South African theatre legend and Afrikaans Idols
judge Taliep Petersen
was shot dead during a robbery of his home in Athlone, Cape Town on Saturday night, according to various press reports.
According to police Petersen answered a knock on his door at around 23h45 on Saturday evening and was overwhelmed by a gang of armed men.
The men robbed the family of various personal belongings like cellphones and watches, before locking them in their bedrooms.
Petersen was then allegedly taken through to the living room where he was secured with tie-strips to a chair before being robbed of money and his cellphone.
He was then shot once through the neck. The men fled in an unmarked vehicle and are still at large, although a massive manhunt is underway.
Police have not indicated yet whether Petersen's murder was related to death threats he received
prior to appearing on the reality show Afrikaans Idols in May this year.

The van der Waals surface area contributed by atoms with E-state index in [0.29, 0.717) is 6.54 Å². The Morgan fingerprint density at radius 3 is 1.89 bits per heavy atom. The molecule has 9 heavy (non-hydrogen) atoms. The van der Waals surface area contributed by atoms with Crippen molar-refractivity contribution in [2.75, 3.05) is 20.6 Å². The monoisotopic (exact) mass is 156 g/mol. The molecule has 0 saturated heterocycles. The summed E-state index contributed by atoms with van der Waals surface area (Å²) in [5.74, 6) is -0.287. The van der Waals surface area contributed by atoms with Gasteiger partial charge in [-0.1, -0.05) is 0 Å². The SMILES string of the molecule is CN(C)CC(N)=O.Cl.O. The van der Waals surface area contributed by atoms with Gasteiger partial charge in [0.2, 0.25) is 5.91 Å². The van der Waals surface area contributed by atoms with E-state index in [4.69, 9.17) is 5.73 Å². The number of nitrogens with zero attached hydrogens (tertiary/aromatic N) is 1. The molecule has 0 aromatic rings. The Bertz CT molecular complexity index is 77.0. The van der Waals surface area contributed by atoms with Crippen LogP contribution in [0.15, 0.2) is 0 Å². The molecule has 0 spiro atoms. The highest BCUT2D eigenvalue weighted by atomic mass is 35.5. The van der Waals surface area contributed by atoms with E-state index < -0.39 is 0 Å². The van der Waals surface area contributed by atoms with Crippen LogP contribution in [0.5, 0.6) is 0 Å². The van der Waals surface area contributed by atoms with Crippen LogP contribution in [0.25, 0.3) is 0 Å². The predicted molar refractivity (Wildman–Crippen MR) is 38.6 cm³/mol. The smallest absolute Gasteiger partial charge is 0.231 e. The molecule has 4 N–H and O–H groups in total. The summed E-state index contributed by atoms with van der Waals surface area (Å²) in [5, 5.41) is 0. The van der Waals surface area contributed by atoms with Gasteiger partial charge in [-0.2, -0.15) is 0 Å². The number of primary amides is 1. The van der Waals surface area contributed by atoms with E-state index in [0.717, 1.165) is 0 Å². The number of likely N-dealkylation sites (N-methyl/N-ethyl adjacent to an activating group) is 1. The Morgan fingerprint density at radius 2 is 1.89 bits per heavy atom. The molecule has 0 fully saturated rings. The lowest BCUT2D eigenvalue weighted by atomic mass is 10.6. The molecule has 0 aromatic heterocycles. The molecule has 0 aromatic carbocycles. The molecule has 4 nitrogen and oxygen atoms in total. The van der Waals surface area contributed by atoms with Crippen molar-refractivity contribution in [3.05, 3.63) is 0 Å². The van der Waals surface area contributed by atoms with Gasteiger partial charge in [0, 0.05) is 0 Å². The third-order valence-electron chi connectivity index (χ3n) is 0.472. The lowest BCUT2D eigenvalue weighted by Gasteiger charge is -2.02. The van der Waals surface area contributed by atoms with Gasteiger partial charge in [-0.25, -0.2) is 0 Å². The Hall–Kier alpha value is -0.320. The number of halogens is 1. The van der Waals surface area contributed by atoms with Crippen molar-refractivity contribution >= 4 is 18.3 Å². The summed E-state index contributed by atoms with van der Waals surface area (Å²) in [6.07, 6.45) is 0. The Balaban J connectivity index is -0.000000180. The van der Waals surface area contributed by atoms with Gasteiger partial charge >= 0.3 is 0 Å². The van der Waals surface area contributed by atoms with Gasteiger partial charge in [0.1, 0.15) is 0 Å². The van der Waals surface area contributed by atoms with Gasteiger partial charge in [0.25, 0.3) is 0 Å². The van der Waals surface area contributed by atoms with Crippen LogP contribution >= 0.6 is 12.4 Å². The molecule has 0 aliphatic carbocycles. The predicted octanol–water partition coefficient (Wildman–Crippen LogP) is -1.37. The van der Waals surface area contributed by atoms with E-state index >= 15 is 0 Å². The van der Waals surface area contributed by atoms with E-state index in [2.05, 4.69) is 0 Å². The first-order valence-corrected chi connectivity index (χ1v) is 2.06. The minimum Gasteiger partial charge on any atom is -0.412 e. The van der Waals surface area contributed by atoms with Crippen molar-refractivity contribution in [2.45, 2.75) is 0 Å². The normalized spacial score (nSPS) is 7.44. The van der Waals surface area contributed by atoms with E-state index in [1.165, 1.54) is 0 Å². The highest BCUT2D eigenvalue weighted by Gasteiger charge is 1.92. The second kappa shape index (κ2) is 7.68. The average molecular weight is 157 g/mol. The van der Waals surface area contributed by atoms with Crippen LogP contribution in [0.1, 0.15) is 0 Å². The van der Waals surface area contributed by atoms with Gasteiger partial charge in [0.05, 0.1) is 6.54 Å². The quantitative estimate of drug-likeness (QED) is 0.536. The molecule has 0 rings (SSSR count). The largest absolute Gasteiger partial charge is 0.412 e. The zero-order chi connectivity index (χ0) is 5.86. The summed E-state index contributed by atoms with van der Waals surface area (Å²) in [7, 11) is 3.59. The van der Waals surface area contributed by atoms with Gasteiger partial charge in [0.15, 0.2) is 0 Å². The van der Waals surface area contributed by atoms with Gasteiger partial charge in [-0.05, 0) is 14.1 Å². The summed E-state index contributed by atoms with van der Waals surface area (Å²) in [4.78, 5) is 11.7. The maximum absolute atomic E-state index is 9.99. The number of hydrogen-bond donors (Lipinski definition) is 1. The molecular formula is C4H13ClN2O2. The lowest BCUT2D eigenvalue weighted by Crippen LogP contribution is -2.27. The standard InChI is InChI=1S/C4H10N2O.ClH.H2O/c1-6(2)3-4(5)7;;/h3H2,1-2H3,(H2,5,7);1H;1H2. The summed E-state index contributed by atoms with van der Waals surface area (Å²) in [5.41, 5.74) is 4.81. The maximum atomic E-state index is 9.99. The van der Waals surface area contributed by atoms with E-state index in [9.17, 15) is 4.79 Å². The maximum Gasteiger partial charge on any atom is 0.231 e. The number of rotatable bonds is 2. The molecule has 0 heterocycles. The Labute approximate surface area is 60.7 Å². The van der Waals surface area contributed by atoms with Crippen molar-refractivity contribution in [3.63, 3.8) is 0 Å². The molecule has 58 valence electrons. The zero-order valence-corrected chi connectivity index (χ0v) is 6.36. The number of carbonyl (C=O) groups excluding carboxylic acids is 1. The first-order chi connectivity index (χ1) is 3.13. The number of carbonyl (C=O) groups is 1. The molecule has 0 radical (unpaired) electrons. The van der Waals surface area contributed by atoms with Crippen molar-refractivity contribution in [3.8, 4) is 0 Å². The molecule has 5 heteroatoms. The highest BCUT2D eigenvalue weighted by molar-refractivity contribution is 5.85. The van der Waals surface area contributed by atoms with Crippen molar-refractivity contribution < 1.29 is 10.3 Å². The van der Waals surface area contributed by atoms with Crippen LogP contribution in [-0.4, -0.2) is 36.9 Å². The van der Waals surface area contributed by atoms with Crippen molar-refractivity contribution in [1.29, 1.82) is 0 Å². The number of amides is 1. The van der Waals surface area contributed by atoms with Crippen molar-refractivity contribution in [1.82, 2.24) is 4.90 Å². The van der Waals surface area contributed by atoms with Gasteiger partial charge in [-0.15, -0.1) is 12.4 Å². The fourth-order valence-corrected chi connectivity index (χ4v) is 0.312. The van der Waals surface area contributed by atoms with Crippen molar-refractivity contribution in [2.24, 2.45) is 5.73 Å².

His wife was held up at gunpoint outside their house in May, while Petersen was in Namibia helping audition Idols hopefuls. He also received death threats on his phone, ordering him not to appear on the show.
Despite the threats Petersen decided to continue with the show and was a judge on it until it ended in August.
Although Petersen worked as an actor and musician in his early career, it was when he teamed up with David Kramer in 1986 to make the musical District Six that he hit the big time.
He went on to forge a 20-year partnership with Kramer which would realise five musicals - District Six: The Musical, Musical Poison, Fairyland, Kat and the Kings and Ghoema.
Kat And The Kings toured internationally, having runs on London's West End and New York's Broadway to critical acclaim. Ghoema recently opened in London.
Petersen also wrote the television musical sitcom Alie Barber, which aired on kykNET and M-Net for two seasons. He presented the shows O'se Distrik Ses and Joltyd on kykNET as well.
The police have opened a case of murder and anyone with information can contact Athlone police on 021-697-9238/39/40 or Crime Stop on 08600-10111.